PR for People Monthly MAY 2017 - Page 11

In Jordan, the hotel where I stayed had been bombed two days before I arrived, much of the interior boarded up, the smell of explosives and blood was still strong. In Iraq, the transport vehicle I was traveling in broke down, and people began to gather while we waited for another vehicle. While it’s tense at the time, it’s only in retrospect that you realize how bad the outcome could have been.

Ron Schiffman: As it turned out later, we learned that Pat was infamous for being in the wrong place the wrong time.

PR4P: What are the rewards you’ve experienced in helping people to become self-governing and to experience democracy?

Pat Noonan: This work is all about the people. I have worked with law students who were committed to ending corruption and were able to successfully expose corrupt activities which resulted in government actors being removed from their positions and prosecuted. Many law students, young lawyers, judges and teachers with whom I worked have gone on to assume government leadership positions.

A personal success was my involvement in a science and math education project in Swaziland designed to encourage high school girls to go on to college. All of the girls graduated from the program and some did in fact go on to college. One unanticipated outcome of that program was that because we provided bus transport to and from the program, the girls were safe from sexual predators. Occasionally, girls were raped walking to and from school – there was a superstition that sex with a virgin would cure AIDS, making the girls targets.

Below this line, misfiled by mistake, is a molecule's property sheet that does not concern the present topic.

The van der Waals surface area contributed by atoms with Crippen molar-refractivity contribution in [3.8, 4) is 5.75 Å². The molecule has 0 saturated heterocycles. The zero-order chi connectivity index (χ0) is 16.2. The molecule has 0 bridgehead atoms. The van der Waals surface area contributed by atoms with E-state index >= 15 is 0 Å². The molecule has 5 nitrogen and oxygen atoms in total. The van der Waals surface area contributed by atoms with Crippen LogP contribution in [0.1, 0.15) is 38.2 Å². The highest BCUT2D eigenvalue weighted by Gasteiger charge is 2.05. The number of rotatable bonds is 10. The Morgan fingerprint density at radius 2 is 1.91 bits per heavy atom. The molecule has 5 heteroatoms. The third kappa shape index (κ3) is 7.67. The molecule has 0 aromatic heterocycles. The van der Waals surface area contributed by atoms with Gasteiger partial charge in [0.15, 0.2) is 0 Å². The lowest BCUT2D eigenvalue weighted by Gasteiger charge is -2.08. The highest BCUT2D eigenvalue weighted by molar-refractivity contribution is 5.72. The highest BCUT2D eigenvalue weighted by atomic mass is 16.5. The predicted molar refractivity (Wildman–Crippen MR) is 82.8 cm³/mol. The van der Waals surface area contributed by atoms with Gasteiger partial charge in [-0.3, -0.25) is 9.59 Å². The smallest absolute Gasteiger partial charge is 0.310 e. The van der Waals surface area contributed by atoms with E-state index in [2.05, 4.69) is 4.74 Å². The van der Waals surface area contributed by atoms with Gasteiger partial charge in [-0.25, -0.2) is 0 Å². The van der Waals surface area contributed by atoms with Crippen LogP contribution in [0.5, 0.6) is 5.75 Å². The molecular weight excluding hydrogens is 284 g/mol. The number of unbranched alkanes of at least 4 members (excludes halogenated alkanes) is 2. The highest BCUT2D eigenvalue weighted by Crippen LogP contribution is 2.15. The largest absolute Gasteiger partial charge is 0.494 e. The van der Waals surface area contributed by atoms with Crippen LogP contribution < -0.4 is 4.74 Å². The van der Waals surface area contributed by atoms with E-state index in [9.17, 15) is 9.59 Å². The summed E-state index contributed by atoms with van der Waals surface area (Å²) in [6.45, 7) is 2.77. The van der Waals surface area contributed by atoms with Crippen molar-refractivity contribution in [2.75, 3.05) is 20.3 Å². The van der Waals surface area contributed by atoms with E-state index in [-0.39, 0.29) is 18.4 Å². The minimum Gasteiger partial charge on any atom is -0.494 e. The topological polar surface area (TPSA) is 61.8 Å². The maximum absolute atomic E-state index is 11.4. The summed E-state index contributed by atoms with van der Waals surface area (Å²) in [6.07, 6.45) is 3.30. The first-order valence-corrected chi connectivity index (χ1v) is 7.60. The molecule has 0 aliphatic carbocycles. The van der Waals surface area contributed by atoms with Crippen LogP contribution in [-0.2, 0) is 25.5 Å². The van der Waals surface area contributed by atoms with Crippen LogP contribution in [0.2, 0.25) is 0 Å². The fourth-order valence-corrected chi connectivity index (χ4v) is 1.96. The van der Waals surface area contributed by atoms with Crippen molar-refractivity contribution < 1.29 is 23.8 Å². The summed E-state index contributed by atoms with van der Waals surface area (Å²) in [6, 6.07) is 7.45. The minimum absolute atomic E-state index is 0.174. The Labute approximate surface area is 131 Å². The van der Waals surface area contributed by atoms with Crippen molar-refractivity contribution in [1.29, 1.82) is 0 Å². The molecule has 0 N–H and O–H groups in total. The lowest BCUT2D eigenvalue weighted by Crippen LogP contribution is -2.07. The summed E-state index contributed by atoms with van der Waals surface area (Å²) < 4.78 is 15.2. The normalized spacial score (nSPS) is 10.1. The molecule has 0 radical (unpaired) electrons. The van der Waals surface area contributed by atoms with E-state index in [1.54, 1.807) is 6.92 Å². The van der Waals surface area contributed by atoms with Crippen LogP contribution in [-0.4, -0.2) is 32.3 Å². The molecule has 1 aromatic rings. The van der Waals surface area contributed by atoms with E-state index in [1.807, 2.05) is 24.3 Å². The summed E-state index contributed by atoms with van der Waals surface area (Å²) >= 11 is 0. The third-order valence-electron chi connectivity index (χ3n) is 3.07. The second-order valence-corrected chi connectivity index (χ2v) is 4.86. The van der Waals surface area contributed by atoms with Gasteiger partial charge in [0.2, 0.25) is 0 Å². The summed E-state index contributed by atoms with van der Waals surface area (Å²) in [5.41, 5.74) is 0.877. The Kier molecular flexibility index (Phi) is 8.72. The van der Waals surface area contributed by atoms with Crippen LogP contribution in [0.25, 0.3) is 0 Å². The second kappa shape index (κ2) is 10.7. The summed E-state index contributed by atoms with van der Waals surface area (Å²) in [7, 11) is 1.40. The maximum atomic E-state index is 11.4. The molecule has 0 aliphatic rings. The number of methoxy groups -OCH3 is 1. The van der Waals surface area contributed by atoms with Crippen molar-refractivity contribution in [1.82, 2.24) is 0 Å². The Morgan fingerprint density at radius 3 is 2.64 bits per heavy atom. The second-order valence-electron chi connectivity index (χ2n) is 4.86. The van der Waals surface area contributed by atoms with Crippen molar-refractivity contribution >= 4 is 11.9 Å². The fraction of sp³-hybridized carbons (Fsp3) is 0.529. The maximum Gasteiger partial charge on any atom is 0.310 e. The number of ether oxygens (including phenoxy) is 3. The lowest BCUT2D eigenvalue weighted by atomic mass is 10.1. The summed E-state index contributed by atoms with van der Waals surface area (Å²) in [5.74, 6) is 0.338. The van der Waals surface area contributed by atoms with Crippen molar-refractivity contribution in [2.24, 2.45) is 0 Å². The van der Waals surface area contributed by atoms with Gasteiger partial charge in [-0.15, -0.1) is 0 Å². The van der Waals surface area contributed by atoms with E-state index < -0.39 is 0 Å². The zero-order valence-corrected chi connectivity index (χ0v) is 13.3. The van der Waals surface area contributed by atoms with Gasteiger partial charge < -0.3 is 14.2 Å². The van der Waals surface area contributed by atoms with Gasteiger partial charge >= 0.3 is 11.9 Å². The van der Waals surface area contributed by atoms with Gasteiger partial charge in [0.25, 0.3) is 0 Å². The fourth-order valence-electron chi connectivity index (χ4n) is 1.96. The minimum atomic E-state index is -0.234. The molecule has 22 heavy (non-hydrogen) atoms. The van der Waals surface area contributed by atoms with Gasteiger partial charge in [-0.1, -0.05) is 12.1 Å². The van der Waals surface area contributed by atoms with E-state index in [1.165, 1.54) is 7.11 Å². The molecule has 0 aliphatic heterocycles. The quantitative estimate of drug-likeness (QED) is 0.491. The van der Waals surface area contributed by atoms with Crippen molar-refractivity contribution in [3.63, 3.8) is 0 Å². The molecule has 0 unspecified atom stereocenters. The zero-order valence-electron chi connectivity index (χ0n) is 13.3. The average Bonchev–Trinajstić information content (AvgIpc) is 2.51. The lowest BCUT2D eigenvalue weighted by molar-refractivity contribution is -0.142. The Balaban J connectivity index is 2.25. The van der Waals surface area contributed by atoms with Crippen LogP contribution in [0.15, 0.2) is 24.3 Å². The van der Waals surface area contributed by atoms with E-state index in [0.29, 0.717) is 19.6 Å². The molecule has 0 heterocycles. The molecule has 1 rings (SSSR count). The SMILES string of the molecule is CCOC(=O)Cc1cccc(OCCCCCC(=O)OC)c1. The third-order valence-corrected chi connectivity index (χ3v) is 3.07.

PR4P: Will your future working in international law reform be supported or thwarted by the Trump administration?

Pat Noonan: I think our work is over. (At the time of this writing) The current administration is proposing major reductions in democracy and governance programs in favor of the military security.

In the past, the United States has supported the empowerment of people who are smart and dedicated to having a better country for their citizens. Now we are throwing these people off the bus. Many leaders in developing countries, or countries in transition, tolerated citizen activism because the United States supported these activities. The United States is now no longer seen as a moral compass.

*“Let’s kill all the lawyers?” is one of Shakespeare’s most famous quotes from his play Henry VI. Rebel Jack Cade thought if he created social chaos and disrupted the political order, then he could become King, thus kill all the lawyers.